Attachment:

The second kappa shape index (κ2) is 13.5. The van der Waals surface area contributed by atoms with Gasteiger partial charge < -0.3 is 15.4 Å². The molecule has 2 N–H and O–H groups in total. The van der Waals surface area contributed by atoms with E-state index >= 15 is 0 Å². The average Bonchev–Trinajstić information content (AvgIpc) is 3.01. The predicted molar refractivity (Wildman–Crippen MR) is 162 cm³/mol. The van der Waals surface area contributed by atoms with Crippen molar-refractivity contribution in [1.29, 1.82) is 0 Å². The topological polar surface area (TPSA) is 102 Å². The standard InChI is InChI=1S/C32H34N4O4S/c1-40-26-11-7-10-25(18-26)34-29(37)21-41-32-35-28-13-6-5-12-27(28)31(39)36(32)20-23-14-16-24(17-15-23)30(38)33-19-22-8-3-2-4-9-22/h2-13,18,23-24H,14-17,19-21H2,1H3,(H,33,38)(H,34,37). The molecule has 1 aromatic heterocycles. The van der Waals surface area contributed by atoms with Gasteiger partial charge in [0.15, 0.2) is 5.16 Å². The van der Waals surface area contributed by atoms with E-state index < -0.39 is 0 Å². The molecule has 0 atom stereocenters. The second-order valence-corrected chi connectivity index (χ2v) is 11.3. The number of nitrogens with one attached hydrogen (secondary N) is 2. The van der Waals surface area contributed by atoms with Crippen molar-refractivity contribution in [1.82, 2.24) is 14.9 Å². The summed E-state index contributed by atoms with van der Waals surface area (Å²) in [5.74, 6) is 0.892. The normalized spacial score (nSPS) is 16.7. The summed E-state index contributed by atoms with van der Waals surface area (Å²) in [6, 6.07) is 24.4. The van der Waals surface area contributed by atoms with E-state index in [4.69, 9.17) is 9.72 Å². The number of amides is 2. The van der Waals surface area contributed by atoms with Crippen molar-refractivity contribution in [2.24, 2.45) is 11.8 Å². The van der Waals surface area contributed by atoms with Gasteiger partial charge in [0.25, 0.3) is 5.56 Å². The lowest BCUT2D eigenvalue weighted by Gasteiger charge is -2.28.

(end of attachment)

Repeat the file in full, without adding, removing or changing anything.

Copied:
The second kappa shape index (κ2) is 13.5. The van der Waals surface area contributed by atoms with Gasteiger partial charge < -0.3 is 15.4 Å². The molecule has 2 N–H and O–H groups in total. The van der Waals surface area contributed by atoms with E-state index >= 15 is 0 Å². The average Bonchev–Trinajstić information content (AvgIpc) is 3.01. The predicted molar refractivity (Wildman–Crippen MR) is 162 cm³/mol. The van der Waals surface area contributed by atoms with Crippen molar-refractivity contribution in [1.29, 1.82) is 0 Å². The topological polar surface area (TPSA) is 102 Å². The standard InChI is InChI=1S/C32H34N4O4S/c1-40-26-11-7-10-25(18-26)34-29(37)21-41-32-35-28-13-6-5-12-27(28)31(39)36(32)20-23-14-16-24(17-15-23)30(38)33-19-22-8-3-2-4-9-22/h2-13,18,23-24H,14-17,19-21H2,1H3,(H,33,38)(H,34,37). The molecule has 1 aromatic heterocycles. The van der Waals surface area contributed by atoms with Gasteiger partial charge in [0.15, 0.2) is 5.16 Å². The van der Waals surface area contributed by atoms with E-state index < -0.39 is 0 Å². The molecule has 0 atom stereocenters. The second-order valence-corrected chi connectivity index (χ2v) is 11.3. The number of nitrogens with one attached hydrogen (secondary N) is 2. The van der Waals surface area contributed by atoms with Crippen molar-refractivity contribution in [1.82, 2.24) is 14.9 Å². The summed E-state index contributed by atoms with van der Waals surface area (Å²) in [5.74, 6) is 0.892. The normalized spacial score (nSPS) is 16.7. The summed E-state index contributed by atoms with van der Waals surface area (Å²) in [6, 6.07) is 24.4. The van der Waals surface area contributed by atoms with E-state index in [4.69, 9.17) is 9.72 Å². The number of amides is 2. The van der Waals surface area contributed by atoms with Crippen molar-refractivity contribution in [2.24, 2.45) is 11.8 Å². The van der Waals surface area contributed by atoms with Gasteiger partial charge in [0.25, 0.3) is 5.56 Å². The lowest BCUT2D eigenvalue weighted by Gasteiger charge is -2.28.